Goal 4. Objective 2: Expand the capacity of the scientific workforce and infrastructure to support innovative research
Tomorrow's scientific breakthroughs depend on a highly trained and ethical scientific workforce, working in facilities and with tools that foster innovation. Efforts to expand the capacity of the scientific workforce and infrastructure can better prepare the nation for global health emergencies, extend the reach and impact of scientific investigations, and contribute to research of national or global significance.
Through various initiatives and programs, HHS recruits and trains students, recent graduates, and other professionals to conduct rigorous and reproducible research. HHS provides research training and career development opportunities to ensure that highly trained investigators will be available across the range of scientific disciplines necessary to address the nation's biomedical and scientific research needs. Scientific integrity is a priority for the Department. Divisions responsible for research have developed policies and procedures to ensure the highest degree of scientific integrity in the research HHS conducts, funds, and supports—to ensure that our research is credible and worthy of the public's confidence.
The Office of the Secretary leads this objective. The following divisions are responsible for implementing programs under this strategic objective: AHRQ, CDC, FDA, NIH, OASH, OGA, and SAMHSA. In consultation with OMB, HHS has determined that performance toward this objective is progressing. The narrative below provides a brief summary of progress made and achievements or challenges, as well as plans to improve or maintain performance.
Objective 4.2 Table of Related Performance Measures
By 2021, develop, validate, and/or disseminate 3-5 new research tools or technologies that enable better understanding of brain function at the cellular and/or circuit level (Lead Agency - NIH; Measure ID - SRO-2.12)
|FY 2018||Develop four novel neurotechnologies for stimulating/recording in the brain to enable basic studies of neural activity at the cellular level||Projects funded through the BRAIN Initiative led to novel innovations in four neurotechnologies to enable basic studies of neural activity at the cellular level.||Target Met|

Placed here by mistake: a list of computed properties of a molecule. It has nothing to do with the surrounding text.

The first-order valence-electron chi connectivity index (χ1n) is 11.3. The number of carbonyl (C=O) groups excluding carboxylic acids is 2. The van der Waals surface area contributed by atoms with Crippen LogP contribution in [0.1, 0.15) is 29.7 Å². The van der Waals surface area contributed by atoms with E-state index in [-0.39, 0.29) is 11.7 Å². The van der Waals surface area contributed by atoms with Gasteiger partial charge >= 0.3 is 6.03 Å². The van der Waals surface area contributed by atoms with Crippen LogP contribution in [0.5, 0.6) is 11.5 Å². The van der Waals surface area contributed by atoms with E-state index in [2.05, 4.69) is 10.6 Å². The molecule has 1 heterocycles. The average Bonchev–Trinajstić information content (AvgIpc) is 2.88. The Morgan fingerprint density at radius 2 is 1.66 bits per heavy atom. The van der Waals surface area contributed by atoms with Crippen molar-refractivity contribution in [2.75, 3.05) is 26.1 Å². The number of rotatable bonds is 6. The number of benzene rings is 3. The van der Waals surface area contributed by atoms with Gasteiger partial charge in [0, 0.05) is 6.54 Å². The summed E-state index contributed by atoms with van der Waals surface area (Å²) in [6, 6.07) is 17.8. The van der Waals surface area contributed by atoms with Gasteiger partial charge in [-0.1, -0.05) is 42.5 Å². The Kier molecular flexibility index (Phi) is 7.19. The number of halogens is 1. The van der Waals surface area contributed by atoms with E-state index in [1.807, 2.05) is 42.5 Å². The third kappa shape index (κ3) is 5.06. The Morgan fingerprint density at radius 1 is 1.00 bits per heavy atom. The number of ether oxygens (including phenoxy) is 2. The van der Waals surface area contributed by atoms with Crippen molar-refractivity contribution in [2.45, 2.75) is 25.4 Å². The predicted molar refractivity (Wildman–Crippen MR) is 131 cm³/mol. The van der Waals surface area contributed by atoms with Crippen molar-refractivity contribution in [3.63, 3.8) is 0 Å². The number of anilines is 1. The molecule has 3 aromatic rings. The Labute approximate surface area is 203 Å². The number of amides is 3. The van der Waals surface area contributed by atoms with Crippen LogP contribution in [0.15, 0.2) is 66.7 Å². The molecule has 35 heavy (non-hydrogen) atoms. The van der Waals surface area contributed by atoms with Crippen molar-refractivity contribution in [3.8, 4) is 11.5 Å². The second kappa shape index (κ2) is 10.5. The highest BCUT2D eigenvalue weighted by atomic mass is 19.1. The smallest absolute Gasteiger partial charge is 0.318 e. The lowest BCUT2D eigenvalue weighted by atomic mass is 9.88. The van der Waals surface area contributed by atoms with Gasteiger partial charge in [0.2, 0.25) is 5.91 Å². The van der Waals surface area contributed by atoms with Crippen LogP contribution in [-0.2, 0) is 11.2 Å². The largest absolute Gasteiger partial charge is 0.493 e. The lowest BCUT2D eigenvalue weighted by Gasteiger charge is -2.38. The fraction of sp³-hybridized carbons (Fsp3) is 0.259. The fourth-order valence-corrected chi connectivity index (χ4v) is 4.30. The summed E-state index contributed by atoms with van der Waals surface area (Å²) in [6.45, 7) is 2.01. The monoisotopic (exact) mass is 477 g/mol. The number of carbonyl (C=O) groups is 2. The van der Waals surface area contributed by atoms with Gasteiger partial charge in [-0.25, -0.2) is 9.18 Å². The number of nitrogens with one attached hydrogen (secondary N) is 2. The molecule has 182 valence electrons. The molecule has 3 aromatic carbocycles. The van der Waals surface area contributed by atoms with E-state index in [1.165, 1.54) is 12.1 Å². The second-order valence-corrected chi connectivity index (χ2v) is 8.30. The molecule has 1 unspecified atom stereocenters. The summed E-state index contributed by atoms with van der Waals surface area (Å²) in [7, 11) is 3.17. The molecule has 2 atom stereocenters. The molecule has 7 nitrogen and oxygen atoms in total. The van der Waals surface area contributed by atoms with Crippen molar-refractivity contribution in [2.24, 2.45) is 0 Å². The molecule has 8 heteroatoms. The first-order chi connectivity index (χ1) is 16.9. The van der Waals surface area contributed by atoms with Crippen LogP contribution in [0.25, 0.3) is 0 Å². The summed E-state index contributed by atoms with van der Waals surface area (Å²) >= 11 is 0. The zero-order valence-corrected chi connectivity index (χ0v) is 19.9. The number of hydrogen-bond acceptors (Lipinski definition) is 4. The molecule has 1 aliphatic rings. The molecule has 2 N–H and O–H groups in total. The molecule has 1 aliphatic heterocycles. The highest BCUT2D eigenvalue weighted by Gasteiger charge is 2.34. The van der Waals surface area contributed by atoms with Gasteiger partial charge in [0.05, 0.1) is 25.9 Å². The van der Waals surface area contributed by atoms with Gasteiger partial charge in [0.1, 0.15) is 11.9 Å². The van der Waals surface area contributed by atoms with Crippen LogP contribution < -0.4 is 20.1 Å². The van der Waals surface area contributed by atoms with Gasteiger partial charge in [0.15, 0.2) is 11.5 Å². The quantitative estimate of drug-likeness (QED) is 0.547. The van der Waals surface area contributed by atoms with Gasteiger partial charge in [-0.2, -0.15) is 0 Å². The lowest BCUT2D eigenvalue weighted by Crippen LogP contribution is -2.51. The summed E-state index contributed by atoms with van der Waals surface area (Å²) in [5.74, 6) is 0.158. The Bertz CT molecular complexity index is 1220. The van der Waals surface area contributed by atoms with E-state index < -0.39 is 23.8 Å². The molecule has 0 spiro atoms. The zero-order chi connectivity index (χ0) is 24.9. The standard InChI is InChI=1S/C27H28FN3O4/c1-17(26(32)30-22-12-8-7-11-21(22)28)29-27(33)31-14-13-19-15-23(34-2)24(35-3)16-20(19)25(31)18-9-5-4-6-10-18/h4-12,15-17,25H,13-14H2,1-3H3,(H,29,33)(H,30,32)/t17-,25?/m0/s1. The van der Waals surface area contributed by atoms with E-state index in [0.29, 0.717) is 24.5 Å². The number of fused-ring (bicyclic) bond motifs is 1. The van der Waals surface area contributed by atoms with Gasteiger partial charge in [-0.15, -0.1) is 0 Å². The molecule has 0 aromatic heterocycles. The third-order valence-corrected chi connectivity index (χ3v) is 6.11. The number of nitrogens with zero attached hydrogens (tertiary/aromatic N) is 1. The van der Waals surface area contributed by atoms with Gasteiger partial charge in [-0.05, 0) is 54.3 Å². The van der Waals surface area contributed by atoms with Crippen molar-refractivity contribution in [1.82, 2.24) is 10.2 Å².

|FY 2019||Test new and/or existing brain stimulation devices for two new therapeutic indications in humans through the BRAIN Public-Private Partnership.||The BRAIN Initiative Public-Private Partnership Program initiated testing of brain stimulation devices for six new therapeutic indications in humans and continued to enable current and potential BRAIN investigators to gain access to medical device tools and technologies from some of the top medical device manufacturers.||Target Met|
|FY 2020||Provide broad access to new research approaches and techniques for acquiring fundamental insight about how the nervous system functions in health and disease||12/31/20||In Progress|
|FY 2021||Expand our understanding of brain function at the cellular or circuit level using three to five new tools and technologies||12/31/21||In Progress|
The NIH-funded Brain Research through Advancing Innovative Neurotechnologies (BRAIN) Initiative® accelerates the development and application of new neurotechnologies that will enable researchers to gain deeper understanding of how the human brain functions in normal conditions as well as states of disease or dysfunction. One of the BRAIN Initiative programs is the BRAIN Public-Private Partnership Program. This program facilitates partnerships between clinical investigators and manufacturers of the latest-generation invasive brain stimulation and recording devices. These partnerships conduct clinical research on the human central nervous system. In FY 2019, BRAIN investigators initiated testing of brain stimulation devices in humans for six medical conditions: loss-of-control eating; neuropathic pain; essential tremor; freezing of gait from Parkinson's disease; epilepsy; and post-traumatic stress disorder. By increasing collaborations between researchers and industry partners, the BRAIN Initiative is able to accelerate the dissemination of tools and technologies to its investigators and spur research progress.
In FY 2020 and FY 2021, NIH plans to 1) provide broad access to new research approaches and techniques for acquiring fundamental insight about how the nervous system functions in health and disease and 2) expand our understanding of brain function at the cellular or circuit level using newly developed tools and technologies.
Increase the percentage of scientists retained at FDA after completing the Fellowship or Traineeship programs (Lead Agency- FDA; Measure ID – 291101)
|FY 2014||FY 2015||FY 2016||FY 2017||FY 2018||FY 2019||FY 2020||FY 2021|
|Status||Target Exceeded||Target Exceeded||Target Exceeded||Target Exceeded||Target Exceeded||Target Exceeded||Pending||Pending|
To support the Department's mission and FDA's scientific expertise, FDA is launching a new FDA Traineeship Program while continuing other Fellowship programs. This performance goal focuses on FDA's efforts to retain a targeted percentage of the scientists who complete these programs. The size and focus of the new agency-wide Traineeship Program will be greater in number and scope than the current Fellowship Program. Since the scope of the program will increase, FDA will reset the retention target to 20 percent for FY 2021 to reflect the new program's expected baseline. Whether "graduates" from these programs continue to work for FDA or choose to work in positions in related industry and academic fields, they are trained in an FDA-presented understanding of the complex scientific issues in emerging technologies and innovation, which furthers the purpose of this strategic objective. In FY 2020 and FY 2021, FDA will continue to monitor its ability to retain scientists who have participated in the Fellowship or Traineeship Programs.